Arrogance, self-deprecation, impatience, martyrdom, greed, self-destruction, and stubbornness are all fueled by fear. Respectively the fear; of being found out as being not as good as we claim, our own self-efficacy, not enough time, taking personal responsibility for our actions, not having enough, being happy and healthy, and of being wrong. These are all a hazard to the backcountry skier, or to a human being traversing through life. I think I have been gripped by all of these dragons at one time or another. However, mostly I have tripped on being a victim to others: martyrdom. Now it is all in awareness, which is all I can do to remedy the fear that fuels the dragon.
Love conquers the fear that fuels the dragons. It nurtures the opposites: meekness, self-approval, composure, contentment, generosity, self-creation, and flexibility. There is a place for fear in the backcountry skiing game. Fear keeps us on our toes and brings focus to hazardous situations... but that is all the credence we should lend to fear. As far as improving ourselves in the game of backcountry skiing, ultimately the easy thing is to point out other people's dragons, but the real task is to come to know our own. That is the birth-place of courage and self-knowledge. This is where we will make a leap forward in terms of fewer tragedies; when we become conscious of our behaviour out there. All of life seeks this very evolution: the evolution of consciousness.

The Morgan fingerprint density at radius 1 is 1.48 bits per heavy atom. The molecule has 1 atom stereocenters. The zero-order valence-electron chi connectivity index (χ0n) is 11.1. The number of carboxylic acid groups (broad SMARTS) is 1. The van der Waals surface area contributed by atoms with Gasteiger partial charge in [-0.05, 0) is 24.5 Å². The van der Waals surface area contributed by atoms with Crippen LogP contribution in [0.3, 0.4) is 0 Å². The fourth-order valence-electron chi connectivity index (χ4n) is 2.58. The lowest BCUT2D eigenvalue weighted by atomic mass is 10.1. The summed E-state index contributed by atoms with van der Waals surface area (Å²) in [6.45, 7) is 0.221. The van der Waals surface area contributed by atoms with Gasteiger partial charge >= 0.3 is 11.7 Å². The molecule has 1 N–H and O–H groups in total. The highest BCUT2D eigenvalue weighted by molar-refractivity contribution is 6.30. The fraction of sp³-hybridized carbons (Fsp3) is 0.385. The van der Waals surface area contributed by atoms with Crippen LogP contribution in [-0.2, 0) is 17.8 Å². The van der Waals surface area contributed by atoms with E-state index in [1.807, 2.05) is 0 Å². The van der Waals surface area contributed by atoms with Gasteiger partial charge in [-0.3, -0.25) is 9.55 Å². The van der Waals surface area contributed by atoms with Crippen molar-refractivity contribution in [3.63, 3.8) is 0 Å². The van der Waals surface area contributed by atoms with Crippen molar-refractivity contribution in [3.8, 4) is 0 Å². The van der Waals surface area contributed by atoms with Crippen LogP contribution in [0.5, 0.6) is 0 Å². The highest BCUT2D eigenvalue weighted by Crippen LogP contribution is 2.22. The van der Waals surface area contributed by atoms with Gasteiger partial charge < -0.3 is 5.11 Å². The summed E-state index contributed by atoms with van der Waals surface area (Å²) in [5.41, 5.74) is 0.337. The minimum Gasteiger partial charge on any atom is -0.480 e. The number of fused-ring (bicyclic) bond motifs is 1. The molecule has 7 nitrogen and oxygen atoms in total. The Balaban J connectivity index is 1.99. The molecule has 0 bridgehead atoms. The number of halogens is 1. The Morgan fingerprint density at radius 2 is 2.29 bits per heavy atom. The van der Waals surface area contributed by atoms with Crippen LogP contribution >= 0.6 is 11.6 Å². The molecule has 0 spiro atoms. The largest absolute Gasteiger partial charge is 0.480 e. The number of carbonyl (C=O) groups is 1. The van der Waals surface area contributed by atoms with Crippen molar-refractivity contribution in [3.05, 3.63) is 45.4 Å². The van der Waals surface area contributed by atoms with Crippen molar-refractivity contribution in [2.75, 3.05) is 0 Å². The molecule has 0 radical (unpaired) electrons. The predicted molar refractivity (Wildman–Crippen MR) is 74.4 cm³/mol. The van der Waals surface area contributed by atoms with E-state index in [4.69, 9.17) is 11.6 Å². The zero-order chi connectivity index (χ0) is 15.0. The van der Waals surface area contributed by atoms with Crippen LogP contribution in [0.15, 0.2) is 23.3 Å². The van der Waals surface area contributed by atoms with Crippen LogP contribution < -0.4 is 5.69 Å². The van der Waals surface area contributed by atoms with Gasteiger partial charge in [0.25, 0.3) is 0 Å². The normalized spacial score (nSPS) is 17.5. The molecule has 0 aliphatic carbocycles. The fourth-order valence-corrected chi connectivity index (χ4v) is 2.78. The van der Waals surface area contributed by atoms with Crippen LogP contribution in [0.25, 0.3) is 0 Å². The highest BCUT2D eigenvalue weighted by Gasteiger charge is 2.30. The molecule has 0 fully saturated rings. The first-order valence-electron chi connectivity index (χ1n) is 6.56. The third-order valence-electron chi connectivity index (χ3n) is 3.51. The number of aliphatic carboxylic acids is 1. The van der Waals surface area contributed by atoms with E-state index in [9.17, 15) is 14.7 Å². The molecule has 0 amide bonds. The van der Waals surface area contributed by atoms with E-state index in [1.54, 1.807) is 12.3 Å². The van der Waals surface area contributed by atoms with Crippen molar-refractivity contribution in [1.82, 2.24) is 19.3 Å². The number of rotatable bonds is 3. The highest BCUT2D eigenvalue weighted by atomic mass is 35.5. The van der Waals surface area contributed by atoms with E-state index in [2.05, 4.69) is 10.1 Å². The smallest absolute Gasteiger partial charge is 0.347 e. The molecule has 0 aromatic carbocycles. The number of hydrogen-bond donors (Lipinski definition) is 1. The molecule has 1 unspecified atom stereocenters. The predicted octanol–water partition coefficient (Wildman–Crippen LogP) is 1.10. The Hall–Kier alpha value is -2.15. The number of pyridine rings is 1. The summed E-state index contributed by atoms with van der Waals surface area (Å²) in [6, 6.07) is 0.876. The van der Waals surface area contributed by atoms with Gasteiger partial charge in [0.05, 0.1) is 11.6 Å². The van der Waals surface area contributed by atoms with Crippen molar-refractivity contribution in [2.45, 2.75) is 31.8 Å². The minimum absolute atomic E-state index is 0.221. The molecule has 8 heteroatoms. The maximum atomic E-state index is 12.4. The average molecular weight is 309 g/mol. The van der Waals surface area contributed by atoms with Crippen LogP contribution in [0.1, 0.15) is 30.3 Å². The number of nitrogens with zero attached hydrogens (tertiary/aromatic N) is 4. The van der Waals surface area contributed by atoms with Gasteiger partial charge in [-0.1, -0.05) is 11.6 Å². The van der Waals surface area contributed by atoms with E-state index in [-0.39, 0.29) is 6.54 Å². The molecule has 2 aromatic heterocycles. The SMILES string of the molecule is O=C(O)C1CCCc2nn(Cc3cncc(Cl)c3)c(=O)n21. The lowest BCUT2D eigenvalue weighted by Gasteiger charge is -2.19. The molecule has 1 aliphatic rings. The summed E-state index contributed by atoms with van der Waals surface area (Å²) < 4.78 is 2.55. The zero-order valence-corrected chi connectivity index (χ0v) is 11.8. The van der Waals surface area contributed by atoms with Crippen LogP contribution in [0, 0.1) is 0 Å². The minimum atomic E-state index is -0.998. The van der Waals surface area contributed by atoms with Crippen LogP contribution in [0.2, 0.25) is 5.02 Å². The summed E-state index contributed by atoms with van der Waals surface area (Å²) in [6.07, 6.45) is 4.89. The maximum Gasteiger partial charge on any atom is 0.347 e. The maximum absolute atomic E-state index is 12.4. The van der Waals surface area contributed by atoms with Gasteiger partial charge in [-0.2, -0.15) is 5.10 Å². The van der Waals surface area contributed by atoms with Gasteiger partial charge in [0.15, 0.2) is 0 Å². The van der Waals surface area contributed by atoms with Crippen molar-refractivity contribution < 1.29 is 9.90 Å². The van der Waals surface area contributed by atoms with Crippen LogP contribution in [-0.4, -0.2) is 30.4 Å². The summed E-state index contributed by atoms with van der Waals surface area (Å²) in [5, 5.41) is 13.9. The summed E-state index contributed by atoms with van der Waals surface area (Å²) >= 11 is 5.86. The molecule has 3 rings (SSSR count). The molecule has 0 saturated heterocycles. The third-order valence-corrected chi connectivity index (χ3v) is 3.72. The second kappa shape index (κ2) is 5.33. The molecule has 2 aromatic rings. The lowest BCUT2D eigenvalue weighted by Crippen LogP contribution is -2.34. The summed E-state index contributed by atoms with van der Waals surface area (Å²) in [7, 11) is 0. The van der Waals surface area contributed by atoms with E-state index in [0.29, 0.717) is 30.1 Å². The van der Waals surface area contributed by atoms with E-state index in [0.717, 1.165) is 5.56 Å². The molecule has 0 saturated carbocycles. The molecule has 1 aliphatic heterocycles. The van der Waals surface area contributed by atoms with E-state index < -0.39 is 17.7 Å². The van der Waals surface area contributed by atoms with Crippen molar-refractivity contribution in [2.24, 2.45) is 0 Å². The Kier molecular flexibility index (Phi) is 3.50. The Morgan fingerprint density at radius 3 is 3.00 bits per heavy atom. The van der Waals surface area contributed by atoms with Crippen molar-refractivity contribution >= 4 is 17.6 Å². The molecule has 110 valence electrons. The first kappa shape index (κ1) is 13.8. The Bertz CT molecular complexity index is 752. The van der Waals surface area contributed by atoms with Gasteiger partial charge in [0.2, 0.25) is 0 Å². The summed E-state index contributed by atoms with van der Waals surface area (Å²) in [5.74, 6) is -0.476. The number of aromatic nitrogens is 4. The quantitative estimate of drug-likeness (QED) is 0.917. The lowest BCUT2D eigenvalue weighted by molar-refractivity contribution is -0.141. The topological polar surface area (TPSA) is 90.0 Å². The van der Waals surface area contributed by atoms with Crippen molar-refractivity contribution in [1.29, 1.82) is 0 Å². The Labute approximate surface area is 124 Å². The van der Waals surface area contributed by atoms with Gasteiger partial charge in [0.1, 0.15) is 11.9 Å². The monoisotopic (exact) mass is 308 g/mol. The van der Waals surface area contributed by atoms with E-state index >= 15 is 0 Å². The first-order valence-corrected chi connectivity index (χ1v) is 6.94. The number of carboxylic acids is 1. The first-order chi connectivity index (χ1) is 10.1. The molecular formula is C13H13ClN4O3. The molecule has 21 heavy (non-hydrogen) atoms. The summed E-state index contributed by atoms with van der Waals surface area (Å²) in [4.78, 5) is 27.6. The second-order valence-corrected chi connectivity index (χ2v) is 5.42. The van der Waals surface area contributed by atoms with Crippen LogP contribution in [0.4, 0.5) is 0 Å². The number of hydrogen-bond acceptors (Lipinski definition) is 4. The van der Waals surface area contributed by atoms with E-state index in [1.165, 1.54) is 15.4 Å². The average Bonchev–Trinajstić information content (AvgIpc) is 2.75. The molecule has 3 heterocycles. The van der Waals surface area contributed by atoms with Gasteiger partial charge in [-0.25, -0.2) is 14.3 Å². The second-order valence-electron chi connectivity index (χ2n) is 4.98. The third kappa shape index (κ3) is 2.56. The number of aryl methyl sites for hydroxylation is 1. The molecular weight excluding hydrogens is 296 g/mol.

I guess I should not be surprised, given my line of work, that as the season changes from summer to fall a lot of folks will open a conversation with me by asking for my predictions for the winter ahead.
Well I suppose that is fair enough. Truth is the snow gods have not been so generous the last couple of winters so snow lovers are understandably nervous about the coming winter.